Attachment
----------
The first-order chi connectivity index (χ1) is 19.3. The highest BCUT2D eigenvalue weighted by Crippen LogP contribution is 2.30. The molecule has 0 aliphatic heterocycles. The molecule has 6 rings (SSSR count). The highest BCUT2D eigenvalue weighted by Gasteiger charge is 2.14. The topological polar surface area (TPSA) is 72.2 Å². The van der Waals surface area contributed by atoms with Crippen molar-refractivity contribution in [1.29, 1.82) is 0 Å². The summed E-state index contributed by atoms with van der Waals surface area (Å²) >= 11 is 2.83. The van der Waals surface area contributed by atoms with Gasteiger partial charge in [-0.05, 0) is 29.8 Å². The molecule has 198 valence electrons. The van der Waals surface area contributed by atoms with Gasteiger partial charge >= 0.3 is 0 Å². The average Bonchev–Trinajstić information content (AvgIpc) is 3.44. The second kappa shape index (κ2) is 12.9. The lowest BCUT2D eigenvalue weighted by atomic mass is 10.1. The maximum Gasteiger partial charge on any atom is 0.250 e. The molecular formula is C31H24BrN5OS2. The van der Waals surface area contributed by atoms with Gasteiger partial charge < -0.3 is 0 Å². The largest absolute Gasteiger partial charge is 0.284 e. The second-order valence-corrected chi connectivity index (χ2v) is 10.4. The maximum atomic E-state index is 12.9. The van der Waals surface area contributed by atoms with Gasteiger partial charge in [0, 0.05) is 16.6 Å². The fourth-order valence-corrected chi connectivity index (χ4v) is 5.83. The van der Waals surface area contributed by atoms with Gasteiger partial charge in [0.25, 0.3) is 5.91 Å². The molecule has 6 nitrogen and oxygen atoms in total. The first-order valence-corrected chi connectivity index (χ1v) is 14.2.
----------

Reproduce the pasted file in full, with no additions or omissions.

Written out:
The first-order chi connectivity index (χ1) is 19.3. The highest BCUT2D eigenvalue weighted by Crippen LogP contribution is 2.30. The molecule has 0 aliphatic heterocycles. The molecule has 6 rings (SSSR count). The highest BCUT2D eigenvalue weighted by Gasteiger charge is 2.14. The topological polar surface area (TPSA) is 72.2 Å². The van der Waals surface area contributed by atoms with Crippen molar-refractivity contribution in [1.29, 1.82) is 0 Å². The summed E-state index contributed by atoms with van der Waals surface area (Å²) >= 11 is 2.83. The van der Waals surface area contributed by atoms with Gasteiger partial charge in [-0.05, 0) is 29.8 Å². The molecule has 198 valence electrons. The van der Waals surface area contributed by atoms with Gasteiger partial charge >= 0.3 is 0 Å². The average Bonchev–Trinajstić information content (AvgIpc) is 3.44. The second kappa shape index (κ2) is 12.9. The lowest BCUT2D eigenvalue weighted by atomic mass is 10.1. The maximum Gasteiger partial charge on any atom is 0.250 e. The molecular formula is C31H24BrN5OS2. The van der Waals surface area contributed by atoms with Gasteiger partial charge < -0.3 is 0 Å². The largest absolute Gasteiger partial charge is 0.284 e. The second-order valence-corrected chi connectivity index (χ2v) is 10.4. The maximum atomic E-state index is 12.9. The van der Waals surface area contributed by atoms with Gasteiger partial charge in [0, 0.05) is 16.6 Å². The fourth-order valence-corrected chi connectivity index (χ4v) is 5.83. The van der Waals surface area contributed by atoms with Gasteiger partial charge in [0.25, 0.3) is 5.91 Å². The molecule has 6 nitrogen and oxygen atoms in total. The first-order valence-corrected chi connectivity index (χ1v) is 14.2.